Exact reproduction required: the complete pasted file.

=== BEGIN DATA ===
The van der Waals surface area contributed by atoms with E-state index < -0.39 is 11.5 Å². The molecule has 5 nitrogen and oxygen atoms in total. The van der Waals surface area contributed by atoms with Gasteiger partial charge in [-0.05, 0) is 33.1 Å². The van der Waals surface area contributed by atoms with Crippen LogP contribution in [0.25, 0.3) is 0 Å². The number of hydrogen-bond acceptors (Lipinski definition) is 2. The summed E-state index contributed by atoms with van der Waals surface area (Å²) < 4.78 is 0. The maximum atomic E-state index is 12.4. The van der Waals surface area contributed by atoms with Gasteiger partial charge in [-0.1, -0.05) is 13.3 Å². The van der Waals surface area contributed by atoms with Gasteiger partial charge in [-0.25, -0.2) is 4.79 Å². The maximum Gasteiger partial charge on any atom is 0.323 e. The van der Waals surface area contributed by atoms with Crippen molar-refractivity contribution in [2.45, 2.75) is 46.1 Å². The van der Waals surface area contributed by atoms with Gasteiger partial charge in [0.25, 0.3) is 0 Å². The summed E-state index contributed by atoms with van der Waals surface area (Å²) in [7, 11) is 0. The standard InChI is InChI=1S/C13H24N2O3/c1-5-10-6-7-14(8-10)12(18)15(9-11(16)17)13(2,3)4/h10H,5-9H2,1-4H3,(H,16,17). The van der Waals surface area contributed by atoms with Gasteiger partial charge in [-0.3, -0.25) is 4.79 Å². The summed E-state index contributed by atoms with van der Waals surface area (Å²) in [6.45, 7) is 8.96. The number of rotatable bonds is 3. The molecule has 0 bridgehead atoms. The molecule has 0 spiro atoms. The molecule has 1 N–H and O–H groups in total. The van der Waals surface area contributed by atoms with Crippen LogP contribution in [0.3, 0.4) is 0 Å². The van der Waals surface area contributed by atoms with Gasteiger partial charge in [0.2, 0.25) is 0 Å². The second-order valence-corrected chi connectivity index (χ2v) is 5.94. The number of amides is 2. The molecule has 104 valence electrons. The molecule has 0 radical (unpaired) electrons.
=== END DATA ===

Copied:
The van der Waals surface area contributed by atoms with E-state index < -0.39 is 11.5 Å². The molecule has 5 nitrogen and oxygen atoms in total. The van der Waals surface area contributed by atoms with Gasteiger partial charge in [-0.05, 0) is 33.1 Å². The van der Waals surface area contributed by atoms with Crippen LogP contribution in [0.25, 0.3) is 0 Å². The number of hydrogen-bond acceptors (Lipinski definition) is 2. The summed E-state index contributed by atoms with van der Waals surface area (Å²) < 4.78 is 0. The maximum atomic E-state index is 12.4. The van der Waals surface area contributed by atoms with Gasteiger partial charge in [-0.1, -0.05) is 13.3 Å². The van der Waals surface area contributed by atoms with Gasteiger partial charge in [-0.25, -0.2) is 4.79 Å². The maximum Gasteiger partial charge on any atom is 0.323 e. The van der Waals surface area contributed by atoms with Crippen molar-refractivity contribution in [2.45, 2.75) is 46.1 Å². The van der Waals surface area contributed by atoms with Gasteiger partial charge in [0.25, 0.3) is 0 Å². The summed E-state index contributed by atoms with van der Waals surface area (Å²) in [7, 11) is 0. The standard InChI is InChI=1S/C13H24N2O3/c1-5-10-6-7-14(8-10)12(18)15(9-11(16)17)13(2,3)4/h10H,5-9H2,1-4H3,(H,16,17). The van der Waals surface area contributed by atoms with Gasteiger partial charge in [-0.3, -0.25) is 4.79 Å². The summed E-state index contributed by atoms with van der Waals surface area (Å²) in [6.45, 7) is 8.96. The number of rotatable bonds is 3. The molecule has 0 bridgehead atoms. The molecule has 0 spiro atoms. The molecule has 1 N–H and O–H groups in total. The van der Waals surface area contributed by atoms with Crippen LogP contribution in [0.3, 0.4) is 0 Å². The van der Waals surface area contributed by atoms with Gasteiger partial charge in [0.2, 0.25) is 0 Å². The second-order valence-corrected chi connectivity index (χ2v) is 5.94. The number of amides is 2. The molecule has 104 valence electrons. The molecule has 0 radical (unpaired) electrons.